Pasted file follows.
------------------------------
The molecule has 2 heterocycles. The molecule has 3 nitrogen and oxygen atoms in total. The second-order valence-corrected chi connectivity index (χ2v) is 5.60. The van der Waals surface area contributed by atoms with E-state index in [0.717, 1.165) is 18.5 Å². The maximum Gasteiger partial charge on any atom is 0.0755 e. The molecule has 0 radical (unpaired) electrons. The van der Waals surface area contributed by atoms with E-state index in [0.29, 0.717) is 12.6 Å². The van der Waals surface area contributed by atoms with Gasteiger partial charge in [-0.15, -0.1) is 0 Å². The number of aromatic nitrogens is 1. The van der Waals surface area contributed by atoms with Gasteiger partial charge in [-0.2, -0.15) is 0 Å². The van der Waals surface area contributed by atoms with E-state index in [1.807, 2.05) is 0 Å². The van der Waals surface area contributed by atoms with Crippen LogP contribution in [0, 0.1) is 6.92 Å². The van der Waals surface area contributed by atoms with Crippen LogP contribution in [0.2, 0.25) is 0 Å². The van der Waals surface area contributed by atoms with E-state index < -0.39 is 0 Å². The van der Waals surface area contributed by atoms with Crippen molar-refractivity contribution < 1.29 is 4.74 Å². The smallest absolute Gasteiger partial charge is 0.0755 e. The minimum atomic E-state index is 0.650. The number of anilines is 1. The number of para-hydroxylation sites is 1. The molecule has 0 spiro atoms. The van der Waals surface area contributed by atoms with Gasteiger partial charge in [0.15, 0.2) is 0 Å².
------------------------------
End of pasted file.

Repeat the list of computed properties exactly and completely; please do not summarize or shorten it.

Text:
The molecule has 2 heterocycles. The molecule has 3 nitrogen and oxygen atoms in total. The second-order valence-corrected chi connectivity index (χ2v) is 5.60. The van der Waals surface area contributed by atoms with E-state index in [0.717, 1.165) is 18.5 Å². The maximum Gasteiger partial charge on any atom is 0.0755 e. The molecule has 0 radical (unpaired) electrons. The van der Waals surface area contributed by atoms with E-state index in [0.29, 0.717) is 12.6 Å². The van der Waals surface area contributed by atoms with Gasteiger partial charge in [-0.15, -0.1) is 0 Å². The number of aromatic nitrogens is 1. The van der Waals surface area contributed by atoms with Gasteiger partial charge in [-0.2, -0.15) is 0 Å². The van der Waals surface area contributed by atoms with E-state index in [1.807, 2.05) is 0 Å². The van der Waals surface area contributed by atoms with Crippen LogP contribution in [0, 0.1) is 6.92 Å². The van der Waals surface area contributed by atoms with Crippen LogP contribution in [0.2, 0.25) is 0 Å². The van der Waals surface area contributed by atoms with E-state index < -0.39 is 0 Å². The van der Waals surface area contributed by atoms with Crippen molar-refractivity contribution < 1.29 is 4.74 Å². The smallest absolute Gasteiger partial charge is 0.0755 e. The minimum atomic E-state index is 0.650. The number of anilines is 1. The number of para-hydroxylation sites is 1. The molecule has 0 spiro atoms. The van der Waals surface area contributed by atoms with Gasteiger partial charge in [0.15, 0.2) is 0 Å².